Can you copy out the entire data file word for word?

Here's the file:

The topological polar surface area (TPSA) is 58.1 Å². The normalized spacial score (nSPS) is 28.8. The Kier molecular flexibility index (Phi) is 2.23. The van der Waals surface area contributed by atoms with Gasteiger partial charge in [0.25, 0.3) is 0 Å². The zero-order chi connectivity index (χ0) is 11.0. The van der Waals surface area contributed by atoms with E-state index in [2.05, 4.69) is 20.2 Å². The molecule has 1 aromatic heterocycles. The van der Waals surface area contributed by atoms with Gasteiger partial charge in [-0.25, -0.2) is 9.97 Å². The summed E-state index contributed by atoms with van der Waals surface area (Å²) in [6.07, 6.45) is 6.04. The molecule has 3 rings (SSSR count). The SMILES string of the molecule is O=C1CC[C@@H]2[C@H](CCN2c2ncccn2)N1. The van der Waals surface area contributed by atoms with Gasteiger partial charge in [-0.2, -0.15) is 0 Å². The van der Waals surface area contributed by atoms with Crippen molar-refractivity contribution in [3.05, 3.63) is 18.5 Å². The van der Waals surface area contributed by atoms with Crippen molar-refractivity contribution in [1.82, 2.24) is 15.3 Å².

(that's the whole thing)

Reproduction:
The topological polar surface area (TPSA) is 58.1 Å². The normalized spacial score (nSPS) is 28.8. The Kier molecular flexibility index (Phi) is 2.23. The van der Waals surface area contributed by atoms with Gasteiger partial charge in [0.25, 0.3) is 0 Å². The zero-order chi connectivity index (χ0) is 11.0. The van der Waals surface area contributed by atoms with E-state index in [2.05, 4.69) is 20.2 Å². The molecule has 1 aromatic heterocycles. The van der Waals surface area contributed by atoms with Gasteiger partial charge in [-0.25, -0.2) is 9.97 Å². The summed E-state index contributed by atoms with van der Waals surface area (Å²) in [6.07, 6.45) is 6.04. The molecule has 3 rings (SSSR count). The SMILES string of the molecule is O=C1CC[C@@H]2[C@H](CCN2c2ncccn2)N1. The van der Waals surface area contributed by atoms with Gasteiger partial charge in [-0.2, -0.15) is 0 Å². The van der Waals surface area contributed by atoms with Crippen molar-refractivity contribution in [3.05, 3.63) is 18.5 Å². The van der Waals surface area contributed by atoms with Crippen molar-refractivity contribution in [1.82, 2.24) is 15.3 Å².